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ECONOMY | 18-05-2020 16:53

Argentina's provinces gear up for debt battles after first 'selective default'

Half-a-dozen regional governments are taking their own steps to weigh up options as Argentina negotiates with holders of its overseas debt ahead of a May 22 deadline.

A growing number of provinces in Argentina are hiring advisers and weighing options for their foreign debt loads as the national government advances its own talks to restructure US$65 billion.

Half-a-dozen regional governments are taking their own steps as Argentina negotiates with holders of its overseas debt ahead of a May 22 deadline. For the provinces, which hold US$15 billion in debt and rely on disbursements from the central government, the fate of the national talks are key. Any failure to reach an accord could complicate their standing with creditors.

The path may not be easy. Buenos Aires Province, the country’s most populous and the first one to propose its own swap over US$7 billion of debt, was cut to selective default by S&P Global Ratings on Friday after it missed a bond payment.

“All Argentine provinces are in a fairly weak credit situation,” said Ursula Cassinerio, an analyst at Moody’s Investors Service. “We see a fairly high probability of default and a low probability of recovery of between 35 percent and 65 percent, if there is an exchange, a restructuring, or if there is a default.”

At least two regional governments have already decided to begin the restructuring and another four are considering embarking on similar processes.

Here’s the breakdown:

Mendoza, best known as a producer of Malbec wine, has already publicly said it will seek to refinance 5.2 billion pesos of bonds due 2021 and US$500 million of notes due 2024. The regional government also plans to miss a US$25-million coupon payment due May 19 and to use the grace period to submit its refinancing proposal to creditors, a person with direct knowledge said. The province hired Credit Suisse Group AG and AdCap Securities Ltd late last week to do so.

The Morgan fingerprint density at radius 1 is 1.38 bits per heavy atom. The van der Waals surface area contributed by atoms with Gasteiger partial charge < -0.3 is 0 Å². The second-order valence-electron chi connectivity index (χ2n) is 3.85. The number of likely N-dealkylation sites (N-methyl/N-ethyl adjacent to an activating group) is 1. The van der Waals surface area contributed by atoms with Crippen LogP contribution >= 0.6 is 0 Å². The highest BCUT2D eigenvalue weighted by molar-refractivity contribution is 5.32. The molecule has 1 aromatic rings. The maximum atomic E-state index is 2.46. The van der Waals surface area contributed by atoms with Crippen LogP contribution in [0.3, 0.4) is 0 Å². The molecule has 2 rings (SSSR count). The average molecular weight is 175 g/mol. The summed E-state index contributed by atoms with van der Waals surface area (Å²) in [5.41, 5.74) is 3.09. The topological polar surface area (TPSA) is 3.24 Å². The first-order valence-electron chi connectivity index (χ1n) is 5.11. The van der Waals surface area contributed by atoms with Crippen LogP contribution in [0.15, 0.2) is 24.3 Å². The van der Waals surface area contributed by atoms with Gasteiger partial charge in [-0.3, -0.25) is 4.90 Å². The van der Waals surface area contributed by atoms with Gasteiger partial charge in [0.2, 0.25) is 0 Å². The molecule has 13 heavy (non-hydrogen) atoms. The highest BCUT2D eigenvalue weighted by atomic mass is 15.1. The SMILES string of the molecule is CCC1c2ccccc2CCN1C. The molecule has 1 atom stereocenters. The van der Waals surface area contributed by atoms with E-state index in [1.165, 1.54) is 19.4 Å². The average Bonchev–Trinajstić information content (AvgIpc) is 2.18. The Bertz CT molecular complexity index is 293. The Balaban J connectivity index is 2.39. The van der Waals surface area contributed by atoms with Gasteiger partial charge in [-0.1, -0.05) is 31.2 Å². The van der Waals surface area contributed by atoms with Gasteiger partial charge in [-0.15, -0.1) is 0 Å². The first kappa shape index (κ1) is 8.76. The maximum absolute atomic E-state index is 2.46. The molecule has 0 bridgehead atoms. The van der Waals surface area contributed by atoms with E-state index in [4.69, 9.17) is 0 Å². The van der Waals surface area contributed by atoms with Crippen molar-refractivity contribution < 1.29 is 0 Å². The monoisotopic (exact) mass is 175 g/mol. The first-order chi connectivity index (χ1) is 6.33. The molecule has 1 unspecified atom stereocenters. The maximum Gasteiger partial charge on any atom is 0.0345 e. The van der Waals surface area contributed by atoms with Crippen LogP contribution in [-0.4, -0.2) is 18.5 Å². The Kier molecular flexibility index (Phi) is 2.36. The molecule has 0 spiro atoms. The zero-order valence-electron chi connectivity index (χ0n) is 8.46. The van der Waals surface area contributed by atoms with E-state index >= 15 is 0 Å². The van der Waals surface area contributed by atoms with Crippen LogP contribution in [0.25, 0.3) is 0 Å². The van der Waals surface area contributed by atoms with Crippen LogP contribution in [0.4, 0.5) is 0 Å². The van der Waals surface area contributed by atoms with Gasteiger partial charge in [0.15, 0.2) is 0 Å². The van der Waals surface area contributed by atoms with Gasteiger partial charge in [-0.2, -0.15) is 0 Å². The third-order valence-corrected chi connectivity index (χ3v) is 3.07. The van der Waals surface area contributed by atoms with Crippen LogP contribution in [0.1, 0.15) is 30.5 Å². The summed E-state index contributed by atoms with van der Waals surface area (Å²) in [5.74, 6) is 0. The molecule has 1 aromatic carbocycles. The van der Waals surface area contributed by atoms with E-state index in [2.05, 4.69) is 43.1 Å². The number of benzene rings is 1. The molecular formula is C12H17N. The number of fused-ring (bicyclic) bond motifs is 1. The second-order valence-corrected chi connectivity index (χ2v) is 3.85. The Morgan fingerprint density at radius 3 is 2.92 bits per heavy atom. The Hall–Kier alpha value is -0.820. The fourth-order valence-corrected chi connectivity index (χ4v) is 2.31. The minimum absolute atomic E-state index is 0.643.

The north-western province of Salta is also planning to restructure around US$393 million in bonds. Local officials are wary of dollar bond coupon payments coming up on June 16 and July 7 and have started early discussions with its financial agent, Banco Macro SA, said a person with direct knowledge of the matter.

Río Negro
Authorities in the Patagonian province of Río Negro are weighing their ability to make payments due between June and December 2020, according to a person with direct knowledge of the matter. The regional government hasn’t yet decided if they’ll push out maturities or offer a restructuring, but has started talks with advisory firm Quantum Finanzas SA, run by Argentina’s former debt secretary Daniel Marx.

Córdoba, which has US$1.7 billion in international bonds due in 2021, 2024 and 2027, has hired JPMorgan Chase & Co and HSBC Holdings Plc and law firm Shearman & Sterling LLP ahead of an offer to creditors, people said. With the province’s tax collection in freefall, officials are waiting for it to find a floor and for sovereign negotiations to be over before they offer a deal, the people said. The regional government is already in early talks with some of its largest bondholders.

Neuquén, home to the Vaca Muerta shale formation and which has oil-backed securities, is in talks with Citigroup Inc and its longtime adviser, Quantum Finanzas, with the aim of refinancing its debt amid a drop in royalties. The province has about $100 million in upcoming maturities this year.

La Rioja
La Rioja is in the process of finding a financial adviser to assist in exploring the best alternatives available relating to the province’s debt profile, according to a March filing made by the regional government with the Luxembourg stock exchange.

Even before the coronavirus pandemic, Chubut was preparing to renegotiate its debt. The province hired UBS Group AG for a possible market transaction. Out of Chubut’s US$855-million total debt, around 80 percent is held in international bonds, according to a presentation made by the local government in January.

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by Ignacio Olivera Doll & Pablo González, Bloomberg


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